When the woman was pulled over by police, they discovered drugs inside her vehicle.
But officers also discovered something else — she was an undocumented immigrant.
The officer then allegedly told the woman she had 72 hours to become a confidential informant or he would report her to the U.S. Immigration and Customs Enforcement, the woman later told Tony Yapias, director of Proyecto Latino de Utah.
Yapias said he has heard stories of officers using immigration status as a “means to extort information” and force people to work to become confidential informants.
“I don’t believe using someone’s legal immigration status should be used to get information,” he said. “Of course, it makes [those people] more vulnerable.”
After West Valley City leaders revealed recently that an internal investigation showed some members of its now-disbanded Neighborhood Narcotics Unit improperly used confidential informants, some of whom may have been undocumented immigrants, The Salt Lake Tribune filed open-records requests with the state’s four largest police departments for policies on using confidential informants. The newspaper also filed a federal Freedom of Information request for the DEA’s policy, although the agency has not yet responded.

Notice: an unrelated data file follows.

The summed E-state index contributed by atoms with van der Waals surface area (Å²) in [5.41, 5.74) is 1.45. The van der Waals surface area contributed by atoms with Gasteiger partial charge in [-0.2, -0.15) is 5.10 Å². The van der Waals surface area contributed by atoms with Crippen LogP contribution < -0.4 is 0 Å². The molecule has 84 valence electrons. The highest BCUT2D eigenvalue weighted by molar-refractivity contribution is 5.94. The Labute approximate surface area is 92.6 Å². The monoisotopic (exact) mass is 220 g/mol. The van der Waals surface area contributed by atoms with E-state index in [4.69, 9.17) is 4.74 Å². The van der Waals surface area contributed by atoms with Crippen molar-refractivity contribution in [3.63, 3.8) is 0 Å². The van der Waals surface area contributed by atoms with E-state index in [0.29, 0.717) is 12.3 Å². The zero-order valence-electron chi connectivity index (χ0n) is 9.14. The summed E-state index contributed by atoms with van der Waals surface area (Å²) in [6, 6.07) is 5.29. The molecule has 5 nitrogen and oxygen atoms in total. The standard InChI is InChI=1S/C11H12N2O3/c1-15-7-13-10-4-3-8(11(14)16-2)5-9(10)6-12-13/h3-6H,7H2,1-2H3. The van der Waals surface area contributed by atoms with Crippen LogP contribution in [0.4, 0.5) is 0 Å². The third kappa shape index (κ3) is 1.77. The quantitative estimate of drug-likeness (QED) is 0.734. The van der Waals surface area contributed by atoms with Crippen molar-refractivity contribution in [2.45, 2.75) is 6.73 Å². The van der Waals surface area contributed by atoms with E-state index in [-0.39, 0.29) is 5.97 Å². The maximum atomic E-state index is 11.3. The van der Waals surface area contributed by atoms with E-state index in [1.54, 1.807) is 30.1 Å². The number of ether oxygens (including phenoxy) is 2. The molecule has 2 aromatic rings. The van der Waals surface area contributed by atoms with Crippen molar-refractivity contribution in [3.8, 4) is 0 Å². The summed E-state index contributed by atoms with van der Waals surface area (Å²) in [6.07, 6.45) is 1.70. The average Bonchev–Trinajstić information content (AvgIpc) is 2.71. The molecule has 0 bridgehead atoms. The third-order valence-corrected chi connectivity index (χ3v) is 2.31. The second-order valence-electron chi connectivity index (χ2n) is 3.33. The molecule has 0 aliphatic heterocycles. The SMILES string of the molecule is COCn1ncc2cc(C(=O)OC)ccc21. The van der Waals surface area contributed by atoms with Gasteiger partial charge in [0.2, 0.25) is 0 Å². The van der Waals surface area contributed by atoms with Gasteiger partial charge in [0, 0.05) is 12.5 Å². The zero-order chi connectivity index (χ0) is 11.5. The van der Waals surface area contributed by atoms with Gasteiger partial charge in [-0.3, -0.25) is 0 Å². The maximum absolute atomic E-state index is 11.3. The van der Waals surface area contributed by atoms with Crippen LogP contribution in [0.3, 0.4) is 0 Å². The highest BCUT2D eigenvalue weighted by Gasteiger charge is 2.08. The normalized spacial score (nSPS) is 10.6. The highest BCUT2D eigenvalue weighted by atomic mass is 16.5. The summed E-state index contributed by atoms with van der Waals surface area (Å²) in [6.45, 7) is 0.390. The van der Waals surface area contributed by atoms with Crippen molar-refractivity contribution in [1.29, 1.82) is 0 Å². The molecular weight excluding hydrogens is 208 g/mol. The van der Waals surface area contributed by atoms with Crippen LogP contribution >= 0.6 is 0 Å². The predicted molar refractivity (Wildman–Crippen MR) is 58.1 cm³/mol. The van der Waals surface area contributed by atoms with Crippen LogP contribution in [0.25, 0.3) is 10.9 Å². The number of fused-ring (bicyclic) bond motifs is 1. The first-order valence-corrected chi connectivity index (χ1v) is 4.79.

In large part, the Utah police departments’ policies are similar, but they differ on the use of undocumented immigrants.
On one end of the spectrum is Salt Lake City, which prohibits even asking individuals whether they’re in the country legally. On the other end, Unified Police policy prohibits use of undocumented immigrants as confidential informants. West Valley City falls in the middle — use of undocumented immigrants as informants is decided on a case-by-case basis, but any informant needs to be first cleared with immigration and citizenship services . The Department of Public Safety has no written policy. Officials with that agency said they don’t typically use confidential informants.
Ultimately, it’s up to individual police departments to set policy on using confidential informants, said Sim Gill, Salt Lake County district attorney. But his office must approve offers of reduced charges, leniency or other issues.
Using undocumented immigrants as informants creates an issue of veracity, Gill said.